No need for the screen - four radials of #14 wire are quite adequate for an elevated mount, are lighter and
cheaper, and can be bent to fit in the truck as needed.
If you have a reasonably clear line of sight to the repeater it doesn't take much of an antenna: I'm using
an omni with 3dB gain over a dipole and hit repeaters 100 miles away. On 2 watts or less. Of course,
range is more limited when there are intervening hills.
My usual recommendations for those planning to provide portable 2m communications are:
(1) portable mast 12' to 20' feet tall that breaks down to a convenient length for you to carry. Some
folks use telescoping painter's poles or pool cleaning poles (from Lowe's?). I've got telescoping
squeegee pole that is nearly 12', and a bundle of aluminum tent poles that I found at Goodwill that
I can combine in various ways to get to 15'. (I've also got a bunch of the 4' military mast sections -
they are great for Field Day and portable antennas, but a bit heavier and bulkier than some of the
(2) ground plane or equivalent 1/2 wave antenna (dipole, J-pole, etc.) Yes, you can get omni antennas
with more gain than this, but you still have to get them up in the air to take advantage of it. For example
here is a simple ground plane antenna you can build: http://www.hamuniverse.com/2metergp.html
(I use different dimensions and connect the radial wires to the coax connector differently, but the
principle is the same. With brazing rod (stiffer) for the vertical part and #14 copper house wire for the
radials, the whole thing takes virtually no space to store if I bend the radials down flat.) Some folks
prefer J-poles, either the roll-up type, copper pipe, or whatever. (You could use screw-on elements
to allow the J-pole to collapse into a 20" bag for transport, or arrange for the radiator and radials
of a ground plane antenna to screw on.)
(3) sufficient coax - you can use RG-58 up to 25' or so, but RG-8X is better, and RG-213 is the best
choice for longer distances. (I would normally carry about 25' of coax for my portable antenna, with
a barrel connector and 50' of RG-213 (or more) in case I have to place the antenna further from the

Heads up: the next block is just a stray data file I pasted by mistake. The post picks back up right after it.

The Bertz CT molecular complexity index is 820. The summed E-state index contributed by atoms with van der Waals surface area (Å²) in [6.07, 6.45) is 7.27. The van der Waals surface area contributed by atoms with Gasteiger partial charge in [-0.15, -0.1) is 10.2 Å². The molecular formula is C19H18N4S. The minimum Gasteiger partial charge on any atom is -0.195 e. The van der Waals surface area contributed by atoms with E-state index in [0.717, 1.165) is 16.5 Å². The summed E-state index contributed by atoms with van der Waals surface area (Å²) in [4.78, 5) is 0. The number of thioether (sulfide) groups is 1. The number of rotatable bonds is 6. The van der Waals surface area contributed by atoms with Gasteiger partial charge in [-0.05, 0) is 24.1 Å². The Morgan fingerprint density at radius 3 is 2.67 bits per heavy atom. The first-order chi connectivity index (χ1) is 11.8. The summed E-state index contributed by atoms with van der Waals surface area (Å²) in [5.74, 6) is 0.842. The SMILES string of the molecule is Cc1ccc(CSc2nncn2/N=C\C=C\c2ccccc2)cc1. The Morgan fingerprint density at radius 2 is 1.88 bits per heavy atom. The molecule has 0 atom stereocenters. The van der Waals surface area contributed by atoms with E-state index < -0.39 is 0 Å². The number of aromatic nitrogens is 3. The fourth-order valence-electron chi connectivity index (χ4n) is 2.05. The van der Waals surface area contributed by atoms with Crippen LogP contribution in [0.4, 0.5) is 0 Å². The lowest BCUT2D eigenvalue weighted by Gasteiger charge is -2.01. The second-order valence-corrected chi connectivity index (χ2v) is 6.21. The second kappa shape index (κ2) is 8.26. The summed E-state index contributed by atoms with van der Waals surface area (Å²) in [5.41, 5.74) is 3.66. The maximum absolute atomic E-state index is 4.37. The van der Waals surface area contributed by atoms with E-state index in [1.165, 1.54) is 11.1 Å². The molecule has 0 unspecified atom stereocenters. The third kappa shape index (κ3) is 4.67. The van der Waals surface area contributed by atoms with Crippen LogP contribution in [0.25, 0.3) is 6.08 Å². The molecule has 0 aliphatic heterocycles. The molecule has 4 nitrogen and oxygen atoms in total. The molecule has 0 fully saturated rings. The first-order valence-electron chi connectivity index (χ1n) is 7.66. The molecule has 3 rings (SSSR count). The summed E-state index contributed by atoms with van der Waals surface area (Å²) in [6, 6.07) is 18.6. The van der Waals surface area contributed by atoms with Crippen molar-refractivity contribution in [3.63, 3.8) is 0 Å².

(4) for difficult paths, some sort of directional gain antenna. A reasonable 3-element yagi will have about
6dB gain over a dipole, equivalent to 4 times the power. A well-designed 2-element quad is 1dB less.
A boom length less than 5' will give you a couple more dB. I use aluminum ground wire (from Radio Shack)
stuck through holes in a 3/4" PVC boom and the antennas are very light. For transport I pull out the
elements and slip them inside the boom. Depending on the length of your threaded cleaning rods you may
be able to put a threaded rod through the boom (with a couple nuts to hold it in place) and screw the
elements onto each end of it. I'm experimenting with some fibreglass rod with similar threaded ends and
wire elements running along it.
Many of my 2m yagis are made using measuring tape for the elements, but then I have a particular
application: I use them for radio direction-finding while running through the woods. The elements bend
when they hit a branch, then snap back into place. A 3-element version is less than a pound using
1/2" thinwall PVC and fittings. I have another 3-element 2m antenna using copper wire stuck through
a wood boom and it is 8 ounces - the elements fold down against the boom by simply bending the
wires, then straightening them when I use it.
But the limit on your support won't be weight as much as it will be wind loading: you can make a very
light 6-element using aluminum wire elements, but the force of the wind blowing against it will cause
more problems with the tripod than the weight itself.
As a practical note, I find some way for all of my antennas and masts to mate with 3/4 PVC slip connectors.
It might be a piece of PVC that slips over the top of the mast, or is taped to the bottom of the antenna,
but that gives me a common mounting interface so any antenna can be mounted on any mast if needed.
Also, for masts, I find that the easiest way to put them up is from the BOTTOM. That is, I put the
antenna on the top section, raise it up in the air, and slip the next mast section on underneath. With
a telescoping mast I push up the sections one at a time starting with the TOP, while holding the mast
and antenna vertical. This is much easier than trying to assemble the antenna on a complete mast
and tilting it up into place. (I was going to put the HF triband yagi up by myself this way for Field
Day, but someone insisted on helping. However the two of us didn't have any problems, or even
have to work hard to get the antenna up to 24'.)
So my suggestion would be to start with a ground plane and see how it works over the paths that
you want to cover. Remember that height makes the biggest difference for signal strength, so even
you might try some temporary masts (perhaps wood or PVC pipe) to see if that works any better
than what you have now. The next step might be to try a yagi: here is a simple construction method
that is easy and inexpensive to build and works well: http://wa5vjb.com/yagi-pdf/cheapyagi.pdf
(we can adjust the element lengths a bit if you are going to be operating near the top end of the band.)
Once you find what type of antenna meets your needs, we can look at how to build a more durable
version using the materials you have handy.